For those who thought the Santa Margarita Ranch development caused a stir, stay tuned. A plan to develop the Laetitia winery estate south of Arroyo Grande is heading down the same contentious path.
Laetitia’s developers hope to build their project as an “agricultural cluster” like Santa Margarita Ranch. And like critics of the plan for Santa Margarita Ranch, critics of the Laetitia project say the plan is not agricultural in nature, and is not really clustered.
If approved, Laetitia would have a 1,910-acre subdivision sandwiched between Arroyo Grande and Nipomo.
An ag cluster is a SLO County land-use designation that encourages tight groups of construction on agricultural land in order to preserve open space. Encourage, however, is about as strict as the rules get. There’s not much definition about what the word “cluster” actually means, explained Agricultural Commissioner Bob Lilley. Lilley helped develop the ag cluster policy in the late 1980s, but said the original intent has been lost in a mess of loopholes and loose interpretations.
“The original intent was to have an alternative to cookie-cutter subdivisions,” Lilley said. “The cluster, if done properly, is clearly a better alternative than that.”
Lilley’s not alone. Critics say developers have exploited gray areas in ag cluster rules, allowing them to push through projects that are more akin to urban developments than farm houses.
A Laetitia opposition group, Los Berros Canyon Association, has already raised concerns about the project’s impacts, particularly to the local water supply and loss of open space. In its current form, Laetitia would create 23 unavoidable impacts (class 1). That is more than double those of Santa Margarita Ranch, which had more class 1 impacts than any project brought before the county.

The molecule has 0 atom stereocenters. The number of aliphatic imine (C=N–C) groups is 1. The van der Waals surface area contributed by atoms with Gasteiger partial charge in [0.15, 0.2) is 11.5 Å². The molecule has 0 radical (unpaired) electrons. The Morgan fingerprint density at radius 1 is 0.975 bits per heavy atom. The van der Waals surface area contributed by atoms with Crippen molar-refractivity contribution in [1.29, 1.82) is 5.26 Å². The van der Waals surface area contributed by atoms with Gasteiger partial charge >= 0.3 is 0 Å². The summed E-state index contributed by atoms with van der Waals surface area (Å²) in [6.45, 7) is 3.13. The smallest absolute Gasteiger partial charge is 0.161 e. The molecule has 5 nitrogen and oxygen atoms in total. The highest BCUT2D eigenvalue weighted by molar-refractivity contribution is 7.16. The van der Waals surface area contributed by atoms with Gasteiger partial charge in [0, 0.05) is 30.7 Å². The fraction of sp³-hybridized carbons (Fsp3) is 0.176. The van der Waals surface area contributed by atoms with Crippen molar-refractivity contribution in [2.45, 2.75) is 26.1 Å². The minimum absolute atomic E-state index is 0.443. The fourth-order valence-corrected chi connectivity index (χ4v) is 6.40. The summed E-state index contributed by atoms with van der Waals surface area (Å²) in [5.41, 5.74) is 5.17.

“Typically agricultural areas have not at all seen this type of development,” said County Environmental Specialist Lynda Auchinachie, who is on the team of planners for Santa Margarita Ranch.
The total Laetitia project would create 102 one-acre housing lots along with a dude ranch, equestrian center, pool house, and a recreation center complete with a tennis court.
A vineyard and winery already exist on the property. To make room for open-space buffer zones between buildings, 113 acres of the existing 185-acre vineyard would be destroyed and replaced elsewhere on the site.
“They are proposing to tear out parts of the vineyard to put in home sites, which my department completely opposes,” Lilley said.
A Laetitia representative could not be reached for comment before press time.
Former county supervisor David Blakely, one of the central opponents of the Santa Margarita Ranch project, said the implementation of ag clusters has strayed while in the hands of developers and a pro-development Board of Supervisors majority.
“It’s a great idea, but it’s being taken advantage of by people who are more interested in speculating and not saving ag land,” he said.
There has been a growing call for the county to reform its ag cluster policy, especially as the Santa Margarita Ranch development appears to be a sure thing (the project has tentative approval but still needs a final vote).
The Department of Agriculture has labeled ag cluster improvement a priority, but limited staff resources mean any permanent fix may be shelved for a while. Meanwhile holes in the policy mean that ag clusters can be subject to loose interpretations by whoever gets the final say.
“It’s ultimately a political decision,” Blakely said, “and we’re seeing that [with] Santa Margarita Ranch.”
Supervisor Katcho Achadjian, whose district includes Laetitia, admitted that there are cracks in the policy. Those cracks mean he has less ability to tighten the screws on developers who drift from the goal of preserving agricultural land.
“Until we take care of the policy, this is always going to be a problem,” he said.
Staff writer Colin Rigley can be reached at firstname.lastname@example.org.